In that role, Scully will no doubt appreciate the distance between the floats, the silence between the notes -- the beats and pauses that make music and comedy and drama and so much else worthwhile. His eloquent silence -- he famously removed his headphones and walked away from the table when Hank Aaron hit his 715th home run -- is needed now more than ever in our age of endless stimulation. Words don't exist without white space.

On June 6, when Yasiel Puig came to the Dodger Stadium plate with the bases loaded, the rookie phenom had already homered twice in his first three major-league games. After Scully set the table, Puig promptly and improbably hit a grand slam. Scully went silent for a very long time, a beautiful nothingness, like the gap between the front teeth of Brigitte Bardot.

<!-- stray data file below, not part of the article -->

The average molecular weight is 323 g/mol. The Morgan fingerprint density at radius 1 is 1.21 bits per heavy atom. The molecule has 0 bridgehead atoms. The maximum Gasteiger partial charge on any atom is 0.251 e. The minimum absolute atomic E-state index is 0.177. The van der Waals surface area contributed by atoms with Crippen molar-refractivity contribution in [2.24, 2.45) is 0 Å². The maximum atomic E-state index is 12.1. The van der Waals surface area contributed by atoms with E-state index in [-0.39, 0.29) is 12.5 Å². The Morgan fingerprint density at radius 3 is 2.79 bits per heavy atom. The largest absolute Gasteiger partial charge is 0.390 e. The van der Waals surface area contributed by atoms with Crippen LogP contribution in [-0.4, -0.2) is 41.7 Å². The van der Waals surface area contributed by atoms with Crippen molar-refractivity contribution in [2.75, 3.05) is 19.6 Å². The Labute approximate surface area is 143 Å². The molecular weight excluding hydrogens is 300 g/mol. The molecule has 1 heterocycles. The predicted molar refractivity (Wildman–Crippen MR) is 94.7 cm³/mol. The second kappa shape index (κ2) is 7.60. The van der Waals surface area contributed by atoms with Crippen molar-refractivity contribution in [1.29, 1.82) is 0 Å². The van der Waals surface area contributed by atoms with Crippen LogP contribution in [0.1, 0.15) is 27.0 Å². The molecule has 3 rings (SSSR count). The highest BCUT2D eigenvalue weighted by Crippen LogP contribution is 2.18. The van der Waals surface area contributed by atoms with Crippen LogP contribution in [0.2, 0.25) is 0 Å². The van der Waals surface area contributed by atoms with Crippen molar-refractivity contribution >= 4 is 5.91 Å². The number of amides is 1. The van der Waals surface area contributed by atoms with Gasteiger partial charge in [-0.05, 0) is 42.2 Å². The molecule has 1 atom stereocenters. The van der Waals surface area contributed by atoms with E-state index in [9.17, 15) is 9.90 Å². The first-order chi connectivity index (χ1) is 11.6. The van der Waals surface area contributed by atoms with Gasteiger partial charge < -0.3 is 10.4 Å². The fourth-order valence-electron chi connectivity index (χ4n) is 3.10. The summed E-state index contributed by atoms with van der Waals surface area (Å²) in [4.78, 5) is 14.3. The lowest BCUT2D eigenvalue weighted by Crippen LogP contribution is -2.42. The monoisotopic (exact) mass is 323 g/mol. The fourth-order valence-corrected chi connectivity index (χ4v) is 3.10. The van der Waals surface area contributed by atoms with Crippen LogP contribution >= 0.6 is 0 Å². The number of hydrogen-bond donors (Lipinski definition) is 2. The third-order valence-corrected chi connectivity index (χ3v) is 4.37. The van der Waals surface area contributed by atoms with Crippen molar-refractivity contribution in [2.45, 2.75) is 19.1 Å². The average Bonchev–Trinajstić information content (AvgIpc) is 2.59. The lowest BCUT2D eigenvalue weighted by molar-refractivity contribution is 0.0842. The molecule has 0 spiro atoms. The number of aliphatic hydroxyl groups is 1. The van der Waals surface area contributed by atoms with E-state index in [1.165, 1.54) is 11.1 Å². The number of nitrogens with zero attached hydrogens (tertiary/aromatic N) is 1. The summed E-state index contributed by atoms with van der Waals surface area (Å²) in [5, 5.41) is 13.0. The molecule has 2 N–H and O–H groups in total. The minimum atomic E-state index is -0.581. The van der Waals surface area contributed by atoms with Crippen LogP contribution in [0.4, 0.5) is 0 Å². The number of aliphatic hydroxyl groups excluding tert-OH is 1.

It was only when the bases had been cleared that Scully spoke again. He said: "I have learned over the years that there comes a rare and precious moment when there is absolutely nothing better than silence, nothing better than to be absolutely speechless to sum up a situation, and that was the moment." And then he couldn't help but add, "Holy mackerel!"

One of these years, he'll return for good to his wife Sandi -- wiping out that "bill of loneliness" she has long paid -- and leave behind a public silence. Except that he won't, really, because we'll still have all those imitators out there, in various languages. But we'll also have the real thing, his voice carried on the radio waves that travel in space, reaching distant planets and distant life forms.

"Hi everybody and a very pleasant good evening to you, wherever you may be," some lucky alien will hear, wherever he or she may be. And then, for all eternity: "It's time for Dodger baseball."